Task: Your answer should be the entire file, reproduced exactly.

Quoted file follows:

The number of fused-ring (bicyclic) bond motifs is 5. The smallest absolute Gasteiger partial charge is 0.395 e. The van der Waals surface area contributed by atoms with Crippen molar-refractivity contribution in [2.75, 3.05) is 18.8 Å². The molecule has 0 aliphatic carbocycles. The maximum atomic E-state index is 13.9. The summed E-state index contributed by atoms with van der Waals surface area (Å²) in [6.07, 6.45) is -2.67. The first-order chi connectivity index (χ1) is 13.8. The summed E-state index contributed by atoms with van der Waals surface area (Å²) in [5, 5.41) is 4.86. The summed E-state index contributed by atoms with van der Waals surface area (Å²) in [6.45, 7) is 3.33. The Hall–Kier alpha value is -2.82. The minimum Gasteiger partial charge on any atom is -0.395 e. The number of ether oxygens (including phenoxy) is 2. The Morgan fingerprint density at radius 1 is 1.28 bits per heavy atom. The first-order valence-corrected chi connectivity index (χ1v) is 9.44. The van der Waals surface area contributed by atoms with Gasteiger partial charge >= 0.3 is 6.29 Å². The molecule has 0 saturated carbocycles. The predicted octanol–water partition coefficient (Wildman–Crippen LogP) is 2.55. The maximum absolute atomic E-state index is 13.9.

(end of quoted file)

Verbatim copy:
The number of fused-ring (bicyclic) bond motifs is 5. The smallest absolute Gasteiger partial charge is 0.395 e. The van der Waals surface area contributed by atoms with Crippen molar-refractivity contribution in [2.75, 3.05) is 18.8 Å². The molecule has 0 aliphatic carbocycles. The maximum atomic E-state index is 13.9. The summed E-state index contributed by atoms with van der Waals surface area (Å²) in [6.07, 6.45) is -2.67. The first-order chi connectivity index (χ1) is 13.8. The summed E-state index contributed by atoms with van der Waals surface area (Å²) in [5, 5.41) is 4.86. The summed E-state index contributed by atoms with van der Waals surface area (Å²) in [6.45, 7) is 3.33. The Hall–Kier alpha value is -2.82. The minimum Gasteiger partial charge on any atom is -0.395 e. The number of ether oxygens (including phenoxy) is 2. The Morgan fingerprint density at radius 1 is 1.28 bits per heavy atom. The first-order valence-corrected chi connectivity index (χ1v) is 9.44. The van der Waals surface area contributed by atoms with Gasteiger partial charge >= 0.3 is 6.29 Å². The molecule has 0 saturated carbocycles. The predicted octanol–water partition coefficient (Wildman–Crippen LogP) is 2.55. The maximum absolute atomic E-state index is 13.9.